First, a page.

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  • Policy shift from net metering to gross metering represents a significant change in Pakistan’s approach to solar energy

Pakistan’s industrial sector is a major engine of the national economy. Nonetheless, it has formidable energy-related obstacles, such as elevated energy requirements and skyrocketing running expenses. Industries in Pakistan are going more and more towards industrial solar solutions to get over these obstacles and clear the path for a sustainable future. These solar-powered technologies revolutionise energy use and provide several advantages for Pakistani enterprises. We all are already aware of the fact that Pakistan’s industries have a substantial appetite for energy including manufacturing, textiles, and agriculture in which heating, ventilation, and cooling systems, heavy machinery, and industrial operations are the main areas where these energies are utilised. However, companies find it difficult to maintain competitiveness in the global market due to the high operating expenses associated with reliance on traditional energy sources, such as fossil fuels.

To confront the challenges related to competitiveness, industries decided to use the transformative approach to satisfy their energy demands by installing solar energy systems and solar panels specially designed for industry, which not only reduces the cost but enhances the competitiveness in the international market by producing clean, renewable energy on-site and lessen their reliance on conventional energy sources and related expenses by using Pakistan’s plentiful sunshine.

Solar energy has emerged as a popular energy source, as it offers several benefits such as cost savings, sustainability, and environmental responsibility. Solar energy is harnessed using solar panels and is a clean and renewable source of energy that does not emit harmful greenhouse gases into the environment.

A few years back, the Government of Pakistan also recognised the importance of solar energy for businesses and offered a range of tax incentives and rebates to businesses that use solar energy. This includes tax credits, exemptions, net metering, and other financial incentives to help offset the cost of installing solar panels. These incentives can significantly reduce the upfront costs of solar energy implementation for businesses but the recent announcement of the government (as per requirement of IMF) to shift from net metering to gross metering for solar panels has sparked considerable concern. This policy move intends to discourage solar panel adoption by changing how users are reimbursed for the power they create. It is motivated by the need to solve financial issues in the energy industry but the possible consequences of this action would make power even more expensive and hinder Pakistan’s efforts to develop alternative energy sources.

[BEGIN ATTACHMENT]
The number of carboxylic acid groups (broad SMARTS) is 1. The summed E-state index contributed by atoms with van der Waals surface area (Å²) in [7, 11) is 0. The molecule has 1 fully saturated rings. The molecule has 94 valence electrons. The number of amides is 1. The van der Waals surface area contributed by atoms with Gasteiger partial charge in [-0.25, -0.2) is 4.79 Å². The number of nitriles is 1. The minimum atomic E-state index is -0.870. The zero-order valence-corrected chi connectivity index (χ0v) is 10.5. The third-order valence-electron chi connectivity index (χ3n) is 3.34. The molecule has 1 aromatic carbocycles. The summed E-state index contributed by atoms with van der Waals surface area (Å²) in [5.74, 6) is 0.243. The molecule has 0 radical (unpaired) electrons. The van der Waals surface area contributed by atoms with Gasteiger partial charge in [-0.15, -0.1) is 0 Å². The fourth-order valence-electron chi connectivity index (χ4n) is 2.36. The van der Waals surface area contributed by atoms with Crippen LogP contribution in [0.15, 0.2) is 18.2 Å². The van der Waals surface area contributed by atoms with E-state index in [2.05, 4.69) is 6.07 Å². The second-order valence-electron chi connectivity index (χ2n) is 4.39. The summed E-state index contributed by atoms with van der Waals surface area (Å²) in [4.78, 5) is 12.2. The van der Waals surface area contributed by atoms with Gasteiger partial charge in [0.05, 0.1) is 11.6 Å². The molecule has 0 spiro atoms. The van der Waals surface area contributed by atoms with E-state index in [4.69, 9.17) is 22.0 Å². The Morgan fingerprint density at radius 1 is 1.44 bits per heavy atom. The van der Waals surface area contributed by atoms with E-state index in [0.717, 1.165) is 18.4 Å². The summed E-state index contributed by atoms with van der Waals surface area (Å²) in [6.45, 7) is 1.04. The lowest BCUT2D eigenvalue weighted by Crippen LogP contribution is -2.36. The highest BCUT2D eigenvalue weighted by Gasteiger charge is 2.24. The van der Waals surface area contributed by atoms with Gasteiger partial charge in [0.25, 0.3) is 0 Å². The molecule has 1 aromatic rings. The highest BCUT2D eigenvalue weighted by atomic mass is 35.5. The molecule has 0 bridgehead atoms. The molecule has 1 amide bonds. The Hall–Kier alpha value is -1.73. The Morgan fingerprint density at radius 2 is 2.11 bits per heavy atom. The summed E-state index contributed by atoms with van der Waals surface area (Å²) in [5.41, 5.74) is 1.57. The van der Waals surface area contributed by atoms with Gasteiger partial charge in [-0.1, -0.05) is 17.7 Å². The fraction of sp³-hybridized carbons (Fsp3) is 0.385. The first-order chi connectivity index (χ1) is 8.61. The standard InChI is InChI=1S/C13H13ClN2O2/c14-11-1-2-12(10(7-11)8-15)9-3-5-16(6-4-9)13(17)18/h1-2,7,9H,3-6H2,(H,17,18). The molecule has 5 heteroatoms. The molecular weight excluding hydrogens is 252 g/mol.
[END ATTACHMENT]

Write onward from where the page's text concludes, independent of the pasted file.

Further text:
Many sources highlighted that an increase in the use of solar panels may raise the burden on non-users as low electricity consumption (replaced by solar) will add the extra cost of capacity charges (from IPPS) to non-users.

According to a statement from the Power Division, affluent people were installing solar panels in large quantities, which resulted in 25-30 million household, industrial, and government users as well as the government bearing the cost of Rs1.90 per unit under the subsidy category.

In addition to stating that the Net Metering Policy 2017 was designed to encourage the use of alternative energy in the system, the statement warned that “if this trend continues, the bills of poor consumers will surge at least Rs3.35 per unit.” The rate of solarisation increased dramatically after 2017. It stated that a new rate needed to be announced and that the entire system was currently being evaluated. Changes and proposals were being discussed to relieve the impoverished customers of additional load. It decided that the government would safeguard investments made through 1.5 to 2 million net metering.

The Author is MD IRP/Faculty Department of H&SS, Bahria University Karachi